High-definition play, internet connections and a host of individual advanced features will push the hype and marketing around all three to significant levels.
The big race among the box makers is not only to secure video gamers' affection, but more and more to expand the market beyond the traditional or core players (See story below on video games).
Nintendo's about-to-be-launched Wii (pronounced "we"), formerly known as Revolution, in particular is expected to help that broader cause. Its infrared motion sensitive remote control that allows players to use the stick as an extension of their arm when playing games from tennis to fishing to Mario Bros. created tremendous buzz among fans at the industry premier show E3 in May.
"We're doing a sharp right turn, because the industry, while huge, has been around the same $10 billion level for sometime. We needed something innovative to broaden the market," says Perrin Kaplan, Nintendo VP-marketing and corporate affairs. One focus in the Wii marketing strategy that begins in early fall will be to supply hands-on game experiences to people from "core gamers to soccer moms to older people to people who have never played," she says. Even Wii's traditional print, TV and web ads will have interesting twists, she adds.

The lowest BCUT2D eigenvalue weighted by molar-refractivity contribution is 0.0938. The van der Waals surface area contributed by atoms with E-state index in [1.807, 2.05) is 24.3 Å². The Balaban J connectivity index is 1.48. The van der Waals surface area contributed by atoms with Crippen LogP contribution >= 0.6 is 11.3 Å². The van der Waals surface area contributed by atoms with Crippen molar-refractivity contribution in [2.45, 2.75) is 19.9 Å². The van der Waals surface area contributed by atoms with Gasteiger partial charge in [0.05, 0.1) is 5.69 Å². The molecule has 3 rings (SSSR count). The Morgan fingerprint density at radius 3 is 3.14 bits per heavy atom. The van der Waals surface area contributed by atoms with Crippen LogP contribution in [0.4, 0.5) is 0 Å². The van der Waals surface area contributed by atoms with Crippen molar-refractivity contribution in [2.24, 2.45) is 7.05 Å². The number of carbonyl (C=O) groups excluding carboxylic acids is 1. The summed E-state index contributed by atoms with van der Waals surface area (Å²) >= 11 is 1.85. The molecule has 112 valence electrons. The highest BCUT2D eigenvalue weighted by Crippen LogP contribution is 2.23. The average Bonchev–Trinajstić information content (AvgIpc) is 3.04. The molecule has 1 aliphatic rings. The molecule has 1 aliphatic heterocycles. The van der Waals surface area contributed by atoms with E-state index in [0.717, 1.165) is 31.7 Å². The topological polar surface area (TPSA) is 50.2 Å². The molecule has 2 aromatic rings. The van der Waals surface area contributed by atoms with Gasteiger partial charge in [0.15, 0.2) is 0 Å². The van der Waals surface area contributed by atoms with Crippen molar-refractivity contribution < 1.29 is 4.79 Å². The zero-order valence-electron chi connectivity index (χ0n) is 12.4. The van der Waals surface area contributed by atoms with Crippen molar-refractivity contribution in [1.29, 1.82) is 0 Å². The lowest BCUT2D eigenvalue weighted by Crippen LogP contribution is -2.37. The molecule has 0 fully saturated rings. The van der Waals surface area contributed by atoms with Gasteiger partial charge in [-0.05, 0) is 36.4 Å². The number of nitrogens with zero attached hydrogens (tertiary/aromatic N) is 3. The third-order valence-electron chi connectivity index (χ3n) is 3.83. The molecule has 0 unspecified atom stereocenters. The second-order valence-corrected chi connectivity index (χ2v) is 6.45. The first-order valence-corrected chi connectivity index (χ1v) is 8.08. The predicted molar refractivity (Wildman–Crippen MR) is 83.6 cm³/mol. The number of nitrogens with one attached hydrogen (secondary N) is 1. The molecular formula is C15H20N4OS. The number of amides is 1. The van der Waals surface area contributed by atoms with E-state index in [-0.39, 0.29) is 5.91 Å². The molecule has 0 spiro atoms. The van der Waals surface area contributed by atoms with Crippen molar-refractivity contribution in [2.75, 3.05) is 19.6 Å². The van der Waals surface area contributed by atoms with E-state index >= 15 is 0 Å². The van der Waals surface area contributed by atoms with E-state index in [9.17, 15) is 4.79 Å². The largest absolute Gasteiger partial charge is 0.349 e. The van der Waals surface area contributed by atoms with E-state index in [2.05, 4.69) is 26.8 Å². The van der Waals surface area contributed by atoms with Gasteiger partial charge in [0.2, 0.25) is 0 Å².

New ad opportunities
And as the market grows, so will opportunities for marketers who are interested in exploiting video games as a new advertising medium.
"Advertising in games is growing but still in its infancy in terms of truly understanding the market potential," says NPD Group analyst David Riley. "With the online capabilities of the (Sony) PS3, (Nintendo) Wii and (Microsoft) Xbox 360, as well as PC gaming, there's a vast new world for advertisers to explore alongside video game developers and publishers."
And while product placements and billboard ads have popped up in games for years, the idea of dynamically generated advertising-where creative and messaging can be changed by internet connectivity-is gathering momentum. In 2005, dynamic advertising accounted for more than $56 million in sales, but is expected to grow to more than $732 million by 2010, according to research by Yankee Group analyst Mike Goodman.
Leaders in the in-game dynamic advertising placement space include Massive (which was acquired by Microsoft in May); IGA Worldwide, and Double Fusion. Many of the famed software developers such as Electronic Arts and Midway also have their own departments to help marketers place ads in games. A few agencies, the most well-known being Publicis Groupe's Play division, also have units that specialize in video game advertising.
The two dominant portable video game makers, Sony with its PSP and Nintendo with its GameBoy and DS systems, will likely also get some kind of boost from video game ads, though because the systems are smaller physically, space and creativity become issues for marketers.
"Portable platforms like the Nintendo DS and PSP are certainly appropriate targets for advertisers. As with consoles, the ads must fit into the game, not the other way around. Smaller platforms like cellphones would work as well, though there's a lot more creativity needed, since the ads must take up more of the screen than they would on larger displays," Mr. Riley says.